Note: This is the third article in the 7 part series on social media contributed by Xerago. First article here and second hereCynicism is sometimes a good quality, a quality important to a marketer. It makes one question things. Take the entire hoopla over social media marketing, for instance. Instead of getting dizzy over everything that social media can do for businesses, it might be a good idea to start with knowing what the medium cannot do.
Presence doesn’t equal popularity:
Merely creating an account isn’t all that it takes to be popular on social networks. Alternately, effort that is invested in social media almost always doesn’t pay off pronto. It’s the classic case of slow and steady winning the race.
Plan, plan, plan
As fun as getting on social media sounds, be assured that it is all serious business just like any other part of your marketing efforts. It requires focused strategy, consistent effort and careful tracking.
Not a one-stop solution
Social media marketing is great for getting word-of-mouth promotions out but it can’t really perform magic. Expecting the medium to miraculously turn ineffective products or services into fantastic ones is a fairytale possibility that doesn’t translate to real life.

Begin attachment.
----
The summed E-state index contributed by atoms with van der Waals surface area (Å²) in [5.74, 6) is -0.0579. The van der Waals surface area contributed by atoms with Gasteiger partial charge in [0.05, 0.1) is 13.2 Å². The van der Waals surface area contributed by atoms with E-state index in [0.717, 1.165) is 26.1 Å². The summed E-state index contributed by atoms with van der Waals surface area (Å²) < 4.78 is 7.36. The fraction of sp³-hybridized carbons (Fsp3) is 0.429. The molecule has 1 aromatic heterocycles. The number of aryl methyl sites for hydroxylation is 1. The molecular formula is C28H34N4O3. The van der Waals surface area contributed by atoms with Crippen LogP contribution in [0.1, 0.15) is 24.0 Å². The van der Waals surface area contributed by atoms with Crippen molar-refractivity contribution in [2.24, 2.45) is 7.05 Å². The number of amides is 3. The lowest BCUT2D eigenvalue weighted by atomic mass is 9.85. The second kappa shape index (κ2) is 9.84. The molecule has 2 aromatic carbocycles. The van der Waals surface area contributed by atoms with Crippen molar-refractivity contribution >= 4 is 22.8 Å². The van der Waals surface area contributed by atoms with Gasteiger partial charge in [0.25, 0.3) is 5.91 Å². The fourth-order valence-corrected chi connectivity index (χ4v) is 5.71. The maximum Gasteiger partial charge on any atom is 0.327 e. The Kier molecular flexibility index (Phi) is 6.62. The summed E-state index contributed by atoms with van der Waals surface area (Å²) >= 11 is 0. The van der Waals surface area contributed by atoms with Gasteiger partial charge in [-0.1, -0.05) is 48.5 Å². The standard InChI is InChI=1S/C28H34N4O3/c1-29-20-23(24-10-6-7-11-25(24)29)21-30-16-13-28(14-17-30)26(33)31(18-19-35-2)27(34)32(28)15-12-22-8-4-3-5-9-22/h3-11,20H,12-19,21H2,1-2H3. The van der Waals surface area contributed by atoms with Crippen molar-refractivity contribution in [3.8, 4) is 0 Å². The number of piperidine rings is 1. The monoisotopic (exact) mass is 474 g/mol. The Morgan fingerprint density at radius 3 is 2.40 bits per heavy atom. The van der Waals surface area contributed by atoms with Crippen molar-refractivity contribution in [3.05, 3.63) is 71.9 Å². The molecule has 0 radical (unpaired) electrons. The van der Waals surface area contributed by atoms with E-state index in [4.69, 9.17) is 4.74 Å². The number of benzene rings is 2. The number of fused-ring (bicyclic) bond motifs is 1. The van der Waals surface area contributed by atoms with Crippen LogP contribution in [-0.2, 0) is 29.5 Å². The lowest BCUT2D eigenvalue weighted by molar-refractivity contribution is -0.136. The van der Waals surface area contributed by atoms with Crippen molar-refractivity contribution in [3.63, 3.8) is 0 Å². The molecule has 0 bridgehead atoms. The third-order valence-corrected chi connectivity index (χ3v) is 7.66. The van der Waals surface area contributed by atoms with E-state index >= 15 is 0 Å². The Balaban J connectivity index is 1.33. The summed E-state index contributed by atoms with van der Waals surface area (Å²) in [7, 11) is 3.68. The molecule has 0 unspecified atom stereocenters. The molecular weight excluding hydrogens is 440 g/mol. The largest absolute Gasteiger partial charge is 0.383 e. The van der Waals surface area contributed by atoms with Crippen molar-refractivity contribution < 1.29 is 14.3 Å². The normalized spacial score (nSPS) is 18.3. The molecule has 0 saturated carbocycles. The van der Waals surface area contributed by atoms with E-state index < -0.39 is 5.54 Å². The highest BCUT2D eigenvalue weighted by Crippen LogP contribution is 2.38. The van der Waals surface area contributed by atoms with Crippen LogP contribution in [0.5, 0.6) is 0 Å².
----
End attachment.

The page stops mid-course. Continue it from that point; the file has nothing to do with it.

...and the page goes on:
Not a stand-alone process
While social media marketing is likely to make a difference to your overall marketing efforts, it can’t completely replace marketing and PR practices altogether. It works best as an ancillary support medium rather than a comprehensive marketing plan by itself.
Not a recruitment channel
One interesting trend with social media has been the increase in announcements about job opportunities. But hoping that social media will take over the recruitment function entirely is plain silly. At best, social media can help spread the word about the opportunities and establish initial contact with prospective candidates. The conversation then needs to be taken offline to close the deal or reject it.
Not a contest that can be rigged
So someone has told you that it’s not very difficult to garner ‘likes’ and ‘followers’ since they can all be purchased. Well, maybe but what you then need to ask yourself is - if the product/service is not inherently likeable, what is the point in paying money and creating a façade? How exactly do you expect that to help your business?
Not all about customer service
You might have heard horror stories of how companies who ignored complaints on social networks and had their reputation take a big beating. There are also stories and instances of clever and wonderful ways of providing customer service via the social medium. But here’s the catch – merely having proactive customer service online isn’t going to radically change life around for your business.
Not a great booster of sales
The biggest naivety that most people indulge in is the belief that social media marketing can directly and magically boost sales. Case in point being the social sales numbers generated for IBM. The technology giant found out that shoppers who were referred by Facebook, Twitter, LinkedIn and YouTube generated only a .34 percent of all online sales on the occasion of Black Friday. This was a decrease of more than 35 percent since 2011.